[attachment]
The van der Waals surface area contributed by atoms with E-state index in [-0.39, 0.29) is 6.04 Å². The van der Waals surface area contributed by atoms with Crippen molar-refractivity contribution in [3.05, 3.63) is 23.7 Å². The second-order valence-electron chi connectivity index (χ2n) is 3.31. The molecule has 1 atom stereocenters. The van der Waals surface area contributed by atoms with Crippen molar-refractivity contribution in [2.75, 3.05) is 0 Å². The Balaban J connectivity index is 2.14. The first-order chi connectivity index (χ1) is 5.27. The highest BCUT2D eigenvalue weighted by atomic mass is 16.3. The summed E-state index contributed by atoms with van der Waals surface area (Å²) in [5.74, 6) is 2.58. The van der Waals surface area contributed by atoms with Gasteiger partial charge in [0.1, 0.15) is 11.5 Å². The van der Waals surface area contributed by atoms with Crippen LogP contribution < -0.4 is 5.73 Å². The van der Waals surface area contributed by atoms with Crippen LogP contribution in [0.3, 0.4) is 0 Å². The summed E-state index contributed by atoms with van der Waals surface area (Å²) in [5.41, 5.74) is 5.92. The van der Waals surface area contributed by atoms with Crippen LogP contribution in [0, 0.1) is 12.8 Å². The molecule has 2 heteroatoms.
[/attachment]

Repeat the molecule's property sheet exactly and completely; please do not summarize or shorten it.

The van der Waals surface area contributed by atoms with E-state index in [-0.39, 0.29) is 6.04 Å². The van der Waals surface area contributed by atoms with Crippen molar-refractivity contribution in [3.05, 3.63) is 23.7 Å². The second-order valence-electron chi connectivity index (χ2n) is 3.31. The molecule has 1 atom stereocenters. The van der Waals surface area contributed by atoms with Crippen molar-refractivity contribution in [2.75, 3.05) is 0 Å². The Balaban J connectivity index is 2.14. The first-order chi connectivity index (χ1) is 5.27. The highest BCUT2D eigenvalue weighted by atomic mass is 16.3. The summed E-state index contributed by atoms with van der Waals surface area (Å²) in [5.74, 6) is 2.58. The van der Waals surface area contributed by atoms with Gasteiger partial charge in [0.1, 0.15) is 11.5 Å². The van der Waals surface area contributed by atoms with Crippen LogP contribution < -0.4 is 5.73 Å². The van der Waals surface area contributed by atoms with Crippen LogP contribution in [0.3, 0.4) is 0 Å². The summed E-state index contributed by atoms with van der Waals surface area (Å²) in [5.41, 5.74) is 5.92. The van der Waals surface area contributed by atoms with Crippen LogP contribution in [0, 0.1) is 12.8 Å². The molecule has 2 heteroatoms.